Economies of Asia, including India, have witnessed strong growth and low inflation. While headline inflation was lowered by relatively low commodity prices, core inflation remained moderate despite strong demand conditions.
But why has inflation been so low? And how long will it last?
The International Monetary Fund in its most recent regional economic outlook report tries to understand the dynamics in Asia and derives lessons for policymakers.
Here are some key takeaways from the IMF study.
Is the recent low inflation driven by temporary factors?
The IMF study finds that weaker import prices, including low commodity prices, contributed to half of the undershooting of inflation targets in advanced Asia and most of the undershooting in emerging Asia in recent years.
In addition, China seems to have played an important role in driving both global and regional inflation.
An analysis looking at temporary and trend components suggests that temporary shocks have accounted for bulk of the recent reduction in inflation.
Inflation expectations vs past inflation. What impacts the inflation process more?
While inflation expectations are generally relatively well anchored, especially in advanced Asia and in economies with inflation targeting frameworks, the importance of expectations in driving inflation has declined in recent years with past inflation playing a larger role.
Has the sensitivity of inflation to the unemployment gap declined?
There seems to be a flattening of the Phillips curve compared to the 1990s in advanced Asia and a similar but more continuous flattening in emerging Asia. Outside of Asia, the slope of the Phillips curve seems to have been more stable.
This suggests that inflation has become less sensitive to the unemployment gap.
In Asia, these appears to be a link between the flattening of the Phillips curve and automation (in advanced economies) and between inflation and integration in global value chains. To the extent that automation substitutes, or threatens to substitute, for some low- or middle-skilled workers with routine job tasks, it could weaken the power of such workers to bid up their wages.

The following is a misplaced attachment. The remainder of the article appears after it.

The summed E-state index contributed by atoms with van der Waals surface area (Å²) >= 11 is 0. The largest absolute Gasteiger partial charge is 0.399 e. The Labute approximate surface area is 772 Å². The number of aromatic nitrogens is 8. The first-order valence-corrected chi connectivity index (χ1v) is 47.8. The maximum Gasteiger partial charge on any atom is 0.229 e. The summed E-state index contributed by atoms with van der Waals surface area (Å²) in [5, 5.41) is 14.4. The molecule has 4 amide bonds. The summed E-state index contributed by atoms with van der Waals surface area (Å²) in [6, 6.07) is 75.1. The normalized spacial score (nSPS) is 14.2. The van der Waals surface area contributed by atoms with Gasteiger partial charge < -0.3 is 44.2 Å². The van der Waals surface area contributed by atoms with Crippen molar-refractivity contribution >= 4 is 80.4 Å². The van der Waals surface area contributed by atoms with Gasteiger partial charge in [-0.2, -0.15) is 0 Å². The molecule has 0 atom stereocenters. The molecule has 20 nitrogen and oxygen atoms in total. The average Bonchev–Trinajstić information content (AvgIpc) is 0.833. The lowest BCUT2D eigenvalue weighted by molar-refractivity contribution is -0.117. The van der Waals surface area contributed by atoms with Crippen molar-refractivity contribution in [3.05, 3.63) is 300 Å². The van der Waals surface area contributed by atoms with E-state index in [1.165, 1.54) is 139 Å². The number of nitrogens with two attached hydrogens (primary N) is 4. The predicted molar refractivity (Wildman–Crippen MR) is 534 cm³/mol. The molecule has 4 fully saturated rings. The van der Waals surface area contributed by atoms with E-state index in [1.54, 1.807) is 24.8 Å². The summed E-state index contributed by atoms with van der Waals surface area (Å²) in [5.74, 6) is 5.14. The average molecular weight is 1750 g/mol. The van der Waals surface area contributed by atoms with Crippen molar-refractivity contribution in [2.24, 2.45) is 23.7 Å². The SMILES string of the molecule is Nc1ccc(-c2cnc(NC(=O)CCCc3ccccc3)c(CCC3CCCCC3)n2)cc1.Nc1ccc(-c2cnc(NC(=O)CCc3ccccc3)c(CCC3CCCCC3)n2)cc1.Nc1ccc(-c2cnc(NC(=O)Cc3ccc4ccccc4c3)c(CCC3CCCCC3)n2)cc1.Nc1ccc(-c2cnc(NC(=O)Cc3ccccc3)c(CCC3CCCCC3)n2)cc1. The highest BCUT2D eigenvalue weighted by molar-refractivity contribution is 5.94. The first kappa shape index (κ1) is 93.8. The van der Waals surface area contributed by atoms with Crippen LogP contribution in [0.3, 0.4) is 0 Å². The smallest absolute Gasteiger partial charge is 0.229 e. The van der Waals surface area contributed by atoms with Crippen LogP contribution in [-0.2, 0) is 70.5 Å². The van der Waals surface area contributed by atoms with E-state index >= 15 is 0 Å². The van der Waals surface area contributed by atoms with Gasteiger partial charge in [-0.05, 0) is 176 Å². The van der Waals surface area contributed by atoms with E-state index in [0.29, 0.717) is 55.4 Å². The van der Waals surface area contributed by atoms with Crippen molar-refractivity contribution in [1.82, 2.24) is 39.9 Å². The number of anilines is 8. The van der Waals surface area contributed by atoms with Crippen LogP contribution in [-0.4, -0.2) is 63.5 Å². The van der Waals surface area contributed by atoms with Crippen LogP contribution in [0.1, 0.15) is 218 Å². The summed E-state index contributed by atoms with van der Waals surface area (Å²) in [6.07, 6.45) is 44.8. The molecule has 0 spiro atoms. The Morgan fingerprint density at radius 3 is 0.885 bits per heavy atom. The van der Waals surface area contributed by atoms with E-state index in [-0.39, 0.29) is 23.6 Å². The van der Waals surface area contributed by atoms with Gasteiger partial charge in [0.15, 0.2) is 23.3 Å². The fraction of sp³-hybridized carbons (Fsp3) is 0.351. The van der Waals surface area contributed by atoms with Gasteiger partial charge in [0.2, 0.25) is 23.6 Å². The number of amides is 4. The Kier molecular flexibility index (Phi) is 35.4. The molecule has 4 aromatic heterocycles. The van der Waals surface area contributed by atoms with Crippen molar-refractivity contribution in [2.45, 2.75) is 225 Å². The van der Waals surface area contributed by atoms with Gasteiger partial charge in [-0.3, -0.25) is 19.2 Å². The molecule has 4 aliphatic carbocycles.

Lessons For Policymakers
Through its analysis, the IMF found that inflation could rise in Asia as commodity prices and other temporary factors reverse themselves. Higher inflation in the rest of the world and weaker currencies in the region could pose upside risks, said the report.
In light of its findings, the IMF suggests:
- Central banks should be vigilant in responding to early signs of inflationary pressure, including from global factors.
- A sudden increase in inflation may persist and disinflating may be costly if sensitivity of inflation to the unemployment gap has declined.
- To mitigate the role of imported inflation, exchange rates should be allowed to adjust more flexibly.
- In principle, the monetary policy response to commodity price shocks should be to accommodate first-round effects but not the second-round effects.